Does the RTS threshold for 802.11 take into consideration the data packet plus the CRC that is appended by the...
By submitting your email address, you agree to receive emails regarding relevant topic offers from TechTarget and its partners. You can withdraw your consent at any time. Contact TechTarget at 275 Grove Street, Newton, MA.
MAC or is it only the data packet?
During one of the tests I had set the RTS threshold to 1084 bytes. The packet received by the sniffer was 1088 bytes including the MAC header, data payload and the CRC. But still RTS/CTS transactions were not seen. When I increased the packet size by another two bytes RTS/CTS transactions were observed.
The IEEE standard also doesn't mention this explicitly. Could you please clarify? The same query is also valid for the Fragmentation threshold.
According to the IEEE 802.11-1999 standard, RTS Threshold indicates "the number of octets in an MPDU below which an RTS/CTS handshake will not be performed." MPDU is the MAC Protocol Data Unit, which is the sequence of fields generated by the MAC sublayer for submission to the PHY layer for transmission over a physical interface. In other words, an MPDU does not include the PHY Preamble or Header, and it's the PHY Header that contains the CRC.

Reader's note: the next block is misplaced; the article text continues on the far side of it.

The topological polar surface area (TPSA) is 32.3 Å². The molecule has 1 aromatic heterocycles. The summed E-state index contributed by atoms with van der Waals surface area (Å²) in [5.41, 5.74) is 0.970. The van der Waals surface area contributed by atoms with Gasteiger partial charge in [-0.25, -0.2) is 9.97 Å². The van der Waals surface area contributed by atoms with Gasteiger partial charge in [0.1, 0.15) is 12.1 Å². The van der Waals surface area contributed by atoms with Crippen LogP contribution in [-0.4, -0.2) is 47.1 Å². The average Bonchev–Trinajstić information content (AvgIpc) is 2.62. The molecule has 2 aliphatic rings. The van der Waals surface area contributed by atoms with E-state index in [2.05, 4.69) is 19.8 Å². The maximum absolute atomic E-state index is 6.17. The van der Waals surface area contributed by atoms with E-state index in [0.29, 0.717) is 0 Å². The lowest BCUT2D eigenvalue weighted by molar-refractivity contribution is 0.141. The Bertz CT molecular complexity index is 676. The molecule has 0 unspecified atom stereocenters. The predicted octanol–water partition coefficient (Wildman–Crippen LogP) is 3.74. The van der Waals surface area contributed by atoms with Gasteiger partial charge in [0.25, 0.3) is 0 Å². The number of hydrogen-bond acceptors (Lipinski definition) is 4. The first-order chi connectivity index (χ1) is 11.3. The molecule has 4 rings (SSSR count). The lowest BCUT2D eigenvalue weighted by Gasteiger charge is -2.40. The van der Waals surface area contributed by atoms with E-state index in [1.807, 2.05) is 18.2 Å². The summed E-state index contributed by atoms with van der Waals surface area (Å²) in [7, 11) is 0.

In addition, that standard says that "the length of the MPDU shall never be larger than the aFragmentationThreshold unless WEP is invoked [in which case} the MPDU shall be expanded by the IV [initialization vector] and ICV [integrity check value]... this may result in a fragment larger than the aFragmentationThreshold."
Dig Deeper on Wireless LAN Implementation
Related Q&A from Lisa Phifer
The enterprise mobility management market for wearable devices is in its infancy, but IT can still use existing EMM tools to manage wearables.continue reading
Wireless expert Lisa A. Phifer explains to what extent WEP cracking remains a worrisome issue. It all depends on your company's WLAN security policy.continue reading
Wireless expert Lisa A. Phifer explains why you shouldn't stop using 802.1X authentication methods for enterprise WLAN access control.continue reading
Have a question for an expert?
Please add a title for your question
Get answers from a TechTarget expert on whatever's puzzling you.